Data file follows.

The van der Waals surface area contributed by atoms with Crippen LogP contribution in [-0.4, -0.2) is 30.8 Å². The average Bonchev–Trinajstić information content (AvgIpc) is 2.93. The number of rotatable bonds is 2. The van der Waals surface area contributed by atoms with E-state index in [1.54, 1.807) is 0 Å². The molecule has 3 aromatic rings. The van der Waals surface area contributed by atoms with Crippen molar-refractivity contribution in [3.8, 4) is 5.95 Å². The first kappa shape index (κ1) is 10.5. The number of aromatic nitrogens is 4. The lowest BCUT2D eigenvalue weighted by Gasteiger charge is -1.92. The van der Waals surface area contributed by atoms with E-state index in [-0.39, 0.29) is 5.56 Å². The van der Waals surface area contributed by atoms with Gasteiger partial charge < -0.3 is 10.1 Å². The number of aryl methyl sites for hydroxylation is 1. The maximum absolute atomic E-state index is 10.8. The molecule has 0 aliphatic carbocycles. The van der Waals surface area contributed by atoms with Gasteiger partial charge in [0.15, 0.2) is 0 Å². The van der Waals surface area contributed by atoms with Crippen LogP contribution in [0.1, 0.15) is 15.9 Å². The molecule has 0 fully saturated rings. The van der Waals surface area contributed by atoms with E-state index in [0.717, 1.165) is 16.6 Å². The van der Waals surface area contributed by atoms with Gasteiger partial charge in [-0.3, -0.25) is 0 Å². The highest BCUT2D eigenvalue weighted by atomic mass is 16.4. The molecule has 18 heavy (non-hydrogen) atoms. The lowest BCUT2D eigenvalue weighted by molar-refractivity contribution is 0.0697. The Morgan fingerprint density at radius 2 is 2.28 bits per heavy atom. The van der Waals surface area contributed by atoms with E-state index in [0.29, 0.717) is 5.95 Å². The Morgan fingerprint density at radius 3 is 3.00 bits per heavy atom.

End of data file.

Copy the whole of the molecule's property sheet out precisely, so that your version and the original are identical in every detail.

The van der Waals surface area contributed by atoms with Crippen LogP contribution in [-0.4, -0.2) is 30.8 Å². The average Bonchev–Trinajstić information content (AvgIpc) is 2.93. The number of rotatable bonds is 2. The van der Waals surface area contributed by atoms with E-state index in [1.54, 1.807) is 0 Å². The molecule has 3 aromatic rings. The van der Waals surface area contributed by atoms with Crippen molar-refractivity contribution in [3.8, 4) is 5.95 Å². The first kappa shape index (κ1) is 10.5. The number of aromatic nitrogens is 4. The lowest BCUT2D eigenvalue weighted by Gasteiger charge is -1.92. The van der Waals surface area contributed by atoms with E-state index in [-0.39, 0.29) is 5.56 Å². The van der Waals surface area contributed by atoms with Gasteiger partial charge < -0.3 is 10.1 Å². The number of aryl methyl sites for hydroxylation is 1. The maximum absolute atomic E-state index is 10.8. The molecule has 0 aliphatic carbocycles. The van der Waals surface area contributed by atoms with Gasteiger partial charge in [0.15, 0.2) is 0 Å². The van der Waals surface area contributed by atoms with Crippen LogP contribution in [0.1, 0.15) is 15.9 Å². The molecule has 0 fully saturated rings. The van der Waals surface area contributed by atoms with E-state index in [0.717, 1.165) is 16.6 Å². The van der Waals surface area contributed by atoms with Gasteiger partial charge in [-0.3, -0.25) is 0 Å². The highest BCUT2D eigenvalue weighted by atomic mass is 16.4. The molecule has 18 heavy (non-hydrogen) atoms. The lowest BCUT2D eigenvalue weighted by molar-refractivity contribution is 0.0697. The Morgan fingerprint density at radius 2 is 2.28 bits per heavy atom. The van der Waals surface area contributed by atoms with E-state index in [0.29, 0.717) is 5.95 Å². The Morgan fingerprint density at radius 3 is 3.00 bits per heavy atom.